In All of Us Together in the End, Virginia author Matthew Vollmer places a routine call to his father just before Christmas 2019 and is surprised to hear his usually unflappable dad say, “Well, I’ve been meaning to tell you. Some weird stuff’s been happening.” Vollmer knows that his mother’s recent death has been hard on his father, but what he doesn’t know about are the lights “appearing after dark in the woods where my father lived,” Vollmer writes, “a stone’s throw from our family cemetery, on a hundred acres of wilderness bordering national forest in the mountains of Western North Carolina.” The lights blink and dance randomly, can best be seen through an open window, and all but disappear when his dad picks up his phone to film them. Weird stuff, indeed.
It is not an exaggeration to say that Vollmer worships his parents. He describes them in glowing terms as kind, faithful, selfless, and accomplished people of deep religious faith. As a child, he admits, “I just wanted them to be more human, because then I’d have less to live up to. Because when I measured myself against my parents, the distance between who I was and the kinds of people they were seemed insurmountable.”
This gulf is widened further when, as an adult, he finally rejects his parents’ Seventh-day Adventist faith, a belief system that grounded and sustained their family all of Vollmer’s life. His abandonment of the religion pains his parents but does not in any way diminish their love, although his mother worries that they will no longer be “together in the end,” if the glory of heaven is denied to her disbelieving son.
Vollmer paints a gently quirky picture of his fun-loving mom, from her ability to touch her nose with her tongue, to her affection for peanut-butter-and-applesauce toast and Maxwell House International Café instant coffee, to her disdain for slow drivers and Willie Nelson’s braids. When she is diagnosed in her mid-60s with dementia, then Alzheimer’s, and finally Parkinson’s disease, she begins a decade-long decline, which he dubs “the Great Forgetting.”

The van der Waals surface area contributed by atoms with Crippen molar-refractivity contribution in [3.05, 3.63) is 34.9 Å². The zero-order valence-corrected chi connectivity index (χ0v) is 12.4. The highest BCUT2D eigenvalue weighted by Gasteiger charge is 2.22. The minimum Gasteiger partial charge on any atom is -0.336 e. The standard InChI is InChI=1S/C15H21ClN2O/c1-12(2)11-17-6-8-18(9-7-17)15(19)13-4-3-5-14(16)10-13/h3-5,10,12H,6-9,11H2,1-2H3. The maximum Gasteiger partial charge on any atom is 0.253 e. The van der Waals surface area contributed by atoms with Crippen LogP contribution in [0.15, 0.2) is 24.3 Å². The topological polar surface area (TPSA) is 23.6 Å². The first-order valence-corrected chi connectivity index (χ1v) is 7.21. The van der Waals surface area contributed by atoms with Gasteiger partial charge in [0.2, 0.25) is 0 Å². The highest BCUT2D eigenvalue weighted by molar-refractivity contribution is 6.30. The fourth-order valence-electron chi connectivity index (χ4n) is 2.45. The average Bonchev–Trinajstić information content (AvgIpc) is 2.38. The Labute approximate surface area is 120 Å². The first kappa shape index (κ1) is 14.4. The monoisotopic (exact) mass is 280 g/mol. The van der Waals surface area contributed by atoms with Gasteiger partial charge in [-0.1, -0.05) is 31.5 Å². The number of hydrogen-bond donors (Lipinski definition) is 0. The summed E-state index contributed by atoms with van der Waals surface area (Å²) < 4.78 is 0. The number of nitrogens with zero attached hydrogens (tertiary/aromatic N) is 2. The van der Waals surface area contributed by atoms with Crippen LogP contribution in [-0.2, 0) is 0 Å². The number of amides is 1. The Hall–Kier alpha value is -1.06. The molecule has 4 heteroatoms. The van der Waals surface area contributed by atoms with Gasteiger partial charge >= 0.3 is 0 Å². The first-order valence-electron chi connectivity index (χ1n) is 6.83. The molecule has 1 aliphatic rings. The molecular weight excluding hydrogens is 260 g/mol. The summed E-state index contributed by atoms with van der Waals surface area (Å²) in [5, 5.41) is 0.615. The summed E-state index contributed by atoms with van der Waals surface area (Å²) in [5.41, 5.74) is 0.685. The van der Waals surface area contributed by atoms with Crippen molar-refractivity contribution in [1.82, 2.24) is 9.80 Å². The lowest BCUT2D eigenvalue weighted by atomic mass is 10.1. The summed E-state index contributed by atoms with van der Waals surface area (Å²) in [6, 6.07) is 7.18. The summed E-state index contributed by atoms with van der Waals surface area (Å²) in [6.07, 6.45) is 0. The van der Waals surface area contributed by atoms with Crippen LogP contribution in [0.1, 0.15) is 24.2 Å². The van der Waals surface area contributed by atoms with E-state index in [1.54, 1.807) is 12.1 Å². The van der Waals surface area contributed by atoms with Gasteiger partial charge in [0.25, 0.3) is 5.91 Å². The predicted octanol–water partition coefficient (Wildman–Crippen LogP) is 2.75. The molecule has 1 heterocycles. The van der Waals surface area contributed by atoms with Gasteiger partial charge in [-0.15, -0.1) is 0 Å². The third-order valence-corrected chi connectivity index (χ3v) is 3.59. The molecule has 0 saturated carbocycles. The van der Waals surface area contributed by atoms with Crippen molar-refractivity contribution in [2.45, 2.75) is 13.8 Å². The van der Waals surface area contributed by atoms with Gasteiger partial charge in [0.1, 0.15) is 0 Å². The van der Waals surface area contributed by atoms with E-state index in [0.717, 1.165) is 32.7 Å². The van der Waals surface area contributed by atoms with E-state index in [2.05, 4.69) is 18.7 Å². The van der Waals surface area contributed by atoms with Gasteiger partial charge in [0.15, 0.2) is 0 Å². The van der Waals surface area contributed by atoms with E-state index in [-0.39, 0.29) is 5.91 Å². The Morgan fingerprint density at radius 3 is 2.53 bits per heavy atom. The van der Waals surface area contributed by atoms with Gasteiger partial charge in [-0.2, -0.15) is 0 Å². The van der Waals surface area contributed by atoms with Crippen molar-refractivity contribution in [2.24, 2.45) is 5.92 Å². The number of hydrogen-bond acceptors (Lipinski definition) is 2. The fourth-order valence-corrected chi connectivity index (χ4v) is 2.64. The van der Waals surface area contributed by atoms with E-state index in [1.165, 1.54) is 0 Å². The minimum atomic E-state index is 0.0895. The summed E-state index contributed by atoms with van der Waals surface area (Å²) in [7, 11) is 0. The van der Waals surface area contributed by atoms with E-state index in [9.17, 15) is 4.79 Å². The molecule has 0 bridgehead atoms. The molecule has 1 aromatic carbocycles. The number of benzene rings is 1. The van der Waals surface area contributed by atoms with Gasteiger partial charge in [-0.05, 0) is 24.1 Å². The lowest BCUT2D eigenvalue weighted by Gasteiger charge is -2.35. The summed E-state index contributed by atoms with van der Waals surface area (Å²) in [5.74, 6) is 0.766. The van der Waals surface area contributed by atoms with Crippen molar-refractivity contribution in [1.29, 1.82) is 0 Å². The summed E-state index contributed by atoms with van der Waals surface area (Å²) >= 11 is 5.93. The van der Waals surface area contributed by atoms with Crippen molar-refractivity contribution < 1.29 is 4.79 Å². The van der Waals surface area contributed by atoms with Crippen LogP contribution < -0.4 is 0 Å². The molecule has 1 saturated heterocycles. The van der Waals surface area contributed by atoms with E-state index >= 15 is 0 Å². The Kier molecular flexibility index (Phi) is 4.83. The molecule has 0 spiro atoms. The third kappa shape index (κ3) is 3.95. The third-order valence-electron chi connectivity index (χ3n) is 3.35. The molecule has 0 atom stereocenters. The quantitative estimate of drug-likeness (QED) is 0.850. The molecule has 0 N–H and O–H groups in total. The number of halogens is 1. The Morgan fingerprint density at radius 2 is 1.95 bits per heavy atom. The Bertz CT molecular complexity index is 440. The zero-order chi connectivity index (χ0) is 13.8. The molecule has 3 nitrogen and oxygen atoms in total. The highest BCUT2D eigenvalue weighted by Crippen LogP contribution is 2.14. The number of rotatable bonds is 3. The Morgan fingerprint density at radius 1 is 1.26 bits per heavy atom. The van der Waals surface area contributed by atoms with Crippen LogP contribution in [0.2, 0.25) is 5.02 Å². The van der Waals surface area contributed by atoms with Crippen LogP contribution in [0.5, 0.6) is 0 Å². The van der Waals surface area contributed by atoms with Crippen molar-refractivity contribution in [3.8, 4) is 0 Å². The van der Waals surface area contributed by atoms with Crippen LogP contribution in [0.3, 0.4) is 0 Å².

He writes poignantly about its impact on her caretakers, especially his dad, who stoically bears the burden of her daily needs with gentleness and compassion: “…if and when you lose your mind, the whole world slowly goes dark. At night, windows become opaque and reflect twisted apparitions. You can’t say what you want because as soon as you start your sentence, you’ve forgotten what you wanted to say: the words vanish in your mind and your mouth downshifts to mumble. Forget writing, you can’t figure out how to use a pen. Nobody knows what’s going through your mind, but the consensus seems to lie somewhere between ‘not much’ and ‘probably more than we can imagine.’”
When the lights appear three months after his mother’s death, Vollmer’s response is to throw himself into researching the eerie phenomenon. He seeks advice from books, websites, friends and colleagues, an Episcopal priest, and even a shamanic psychotherapist, who insists that his mother is “keeping part of her electromagnetic field in this astral dimension” as a message to his dad. Other theories include aliens, fairies, swamp gas, fireflies, and foxfire. He writes, “I learned that lights whose source could not be identified had gone by many names. Corpse candles. Flying flame. Foo fighters. Ghost beacons. Night suns. Spook lights. Spirit lanterns. Unctuous vapors.” Meanwhile, his dad seems unbothered by and perhaps even takes solace from what soon becomes a semi-nightly ritual.
All of Us Together in the End is a memoir about accepting both the certainties of life and its mysteries — whether natural or supernatural. The imprint of parent upon child, the loss of faith, and the devastation of grief are important aspects of Vollmer’s journey toward healing and acceptance, as he comes to grips with his early religious training, his own personal beliefs, and the power of love to cover not only a multitude of sins but, it seems, a certain amount of spookiness.
Tina Chambers has worked as a technical editor at an engineering firm and as an editorial assistant at Peachtree Publishers, where she worked on books by Erskine Caldwell, Will Campbell, and Ferrol Sams, to name a few. She lives in Chattanooga.